Day 2: First Day of Class

Finally, our first actual day of Class! After reading the required materials, we had a discussion about the history of Americans in Paris and the varying reasons that Americans travelled to Paris.

The discussion was incredibly enlightening and engaging while laying the foundation for understanding everyone’s individual motivations for coming to Paris within our own group.

After a break we travelled to the Bourse train station to meet up with Bernard Zinheld who educated us on the history of how Paris was built and rebuilt from the time of the Romans to the rise of Napoleon III who had the city essential overhauled by Haussmann, the Prefect of the Seine. Mr. Zinheld showed us pre-Haussmann construction which tended to be haphazard and contained a hodgepodge of styles due to their being built slowly over time. As a result, the streets curved endlessly and were hard to navigate. Haussmann crafted a plan to create better transportation for Paris, and as such decided to create roads that cross sectioned the city, allowing for ease of travel.

After stopping at La Duree to experience some of France’s finest macaroons, our architectural history tour ended at the Musée D’Orsay. This art museum houses artworks from Cézanne, Gaugin and many more. Currently, the museum is running an exhibition entitled Le Modèle noir, an exhibition that seeks to identify and give respect to noir models in varying works of art that have gone unnamed and unidentified for years. The collection boasts an impressive and vibrant selection that boasts artists such as Henri Rousseau and Aimé Mpane.


Day 3: The American Library in Paris

On Thursday morning we left our apartments to meet up at the American Library in Paris. An independent institution from the U.S., it is a collection of English language literature and periodicals. Frequented by authors such as Ernest Hemingway and boasting books donated by the likes of Gertrude Stein, the American Library in Paris is a monument of American literary history in Paris. The assistant director Abigail Altman lead us through a detailed history of the library which originated as a war service effort to provide English books to troops in World War I. Now it functions as any local American library does, by providing books of all kinds to those interested in reading in English.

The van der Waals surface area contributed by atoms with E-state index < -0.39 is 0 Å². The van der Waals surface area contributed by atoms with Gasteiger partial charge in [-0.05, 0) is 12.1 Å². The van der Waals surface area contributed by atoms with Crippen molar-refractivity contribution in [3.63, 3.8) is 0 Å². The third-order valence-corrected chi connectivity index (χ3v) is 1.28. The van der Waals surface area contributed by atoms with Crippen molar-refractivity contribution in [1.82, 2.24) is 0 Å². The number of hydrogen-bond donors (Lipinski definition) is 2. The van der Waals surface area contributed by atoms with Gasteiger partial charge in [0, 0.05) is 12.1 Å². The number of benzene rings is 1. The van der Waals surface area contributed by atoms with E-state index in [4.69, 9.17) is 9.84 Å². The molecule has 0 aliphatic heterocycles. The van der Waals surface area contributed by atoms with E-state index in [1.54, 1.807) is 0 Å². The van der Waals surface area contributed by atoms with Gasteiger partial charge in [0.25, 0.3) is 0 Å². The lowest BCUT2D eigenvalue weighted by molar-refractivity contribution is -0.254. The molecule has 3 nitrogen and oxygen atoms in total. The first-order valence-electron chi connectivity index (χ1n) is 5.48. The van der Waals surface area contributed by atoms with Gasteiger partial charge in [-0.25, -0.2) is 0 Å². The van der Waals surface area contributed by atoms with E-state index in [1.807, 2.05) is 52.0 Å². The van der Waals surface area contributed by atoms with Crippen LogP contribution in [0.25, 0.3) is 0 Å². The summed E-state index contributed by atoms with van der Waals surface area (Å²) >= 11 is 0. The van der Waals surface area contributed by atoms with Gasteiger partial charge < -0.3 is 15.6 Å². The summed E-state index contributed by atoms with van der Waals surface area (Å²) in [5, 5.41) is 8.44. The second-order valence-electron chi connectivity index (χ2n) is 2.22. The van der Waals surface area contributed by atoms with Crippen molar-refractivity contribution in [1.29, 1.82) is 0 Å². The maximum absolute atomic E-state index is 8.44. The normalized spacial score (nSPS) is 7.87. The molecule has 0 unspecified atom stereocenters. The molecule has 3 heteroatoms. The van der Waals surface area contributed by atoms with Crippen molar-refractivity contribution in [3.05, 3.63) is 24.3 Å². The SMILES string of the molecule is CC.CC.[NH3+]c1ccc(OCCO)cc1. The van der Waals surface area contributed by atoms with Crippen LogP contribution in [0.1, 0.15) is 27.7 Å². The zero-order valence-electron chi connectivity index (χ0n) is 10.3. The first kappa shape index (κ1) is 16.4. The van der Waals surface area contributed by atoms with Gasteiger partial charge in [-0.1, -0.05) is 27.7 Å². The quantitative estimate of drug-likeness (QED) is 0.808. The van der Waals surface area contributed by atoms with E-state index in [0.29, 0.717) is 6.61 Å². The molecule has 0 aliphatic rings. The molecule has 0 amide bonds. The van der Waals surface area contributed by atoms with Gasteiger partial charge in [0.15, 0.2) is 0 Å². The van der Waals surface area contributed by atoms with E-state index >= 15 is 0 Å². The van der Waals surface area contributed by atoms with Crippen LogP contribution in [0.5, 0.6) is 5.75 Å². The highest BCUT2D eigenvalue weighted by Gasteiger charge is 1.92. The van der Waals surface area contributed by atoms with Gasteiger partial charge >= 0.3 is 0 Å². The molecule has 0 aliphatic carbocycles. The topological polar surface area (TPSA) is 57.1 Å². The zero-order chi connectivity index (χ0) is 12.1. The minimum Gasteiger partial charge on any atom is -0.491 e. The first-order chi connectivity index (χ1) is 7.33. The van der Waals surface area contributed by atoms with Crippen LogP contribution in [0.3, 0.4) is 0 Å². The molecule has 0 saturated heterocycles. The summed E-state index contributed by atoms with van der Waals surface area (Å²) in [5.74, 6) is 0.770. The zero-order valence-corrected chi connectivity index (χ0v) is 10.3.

After a break in the day we returned to the library at 7:00 PM for a Workshop with Mr. David Benjamin, a self published Expat writer who currently resides in Paris. He shared tips with us for writing such as cataloguing your thoughts, using your experiences to create new ones and ensuring the utmost accuracy in research regarding details about the places you’re placing into a work. He then read an excerpt from his book, “Almost Killed By a Train a Thought,” and we wrapped up with a Q and A.


24 July 2019

We started off the week with a walking tour on the Left Bank which is known for many literary personalities. Led by our guide, we started off by a restaurant frequented by Ernest Hemingway, La Closerie des Lilas. Formerly a cheap, less known place for a starving author the restaurant now caters to a higher clientele. We then went on to learn about and see the regular haunts of popular American authors such as Gertrude Stein, Richard Wright, James Baldwin, Faulkner and Ezra Pound. We encountered the benches where they sat and started their greatest works, where they lived and played with their children and had their greatest arguments. We travelled from Port Royal to Cafe de Flore, along the way seeing how history and our present have intertwined to create a new Paris.

After our walking tour, we made our way to the L’Orangerie Museum which houses Monet’s Water Lilies, a large installation that was created specifically for the museum. In addition to Monet, the museum also houses works by Cézanne, Matisse, Picasso, and many others. After the museum, I visited the Jardin des Tulieres which dates back to 1564 and was originally the garden for the Tulieres Palace. Incredibly lush and vast, it is flanked by the Louvre and the Place de la Concorde. It’s a lovely place to find an ice cream, or Glacé, and escape the heat of the sun beneath the canopy of the trees.


On Tuesday night, we visited Sunset, an intimate hole in the wall jazz club. Located in the basement of a restaurant, the Sunset Jazz Club sported a small stage in the very back of the room. Seated on red faux leather seats we were serenaded by the fantastic Marianne Solivan and her band. A self proclaimed Newyorican, Solivan performed numbers such as “Tomorrow Is Another Day,” “Would You Believe?” as well as some personal selections. Within such a small space her voice was able to echo off the walls and envelope us in the story of the lyrics she sang while her band synchronized with her seamlessly. Around since 1983, the Sunset Jazz Club is definitely the place to visit for a truly immersive jazz experience in Paris.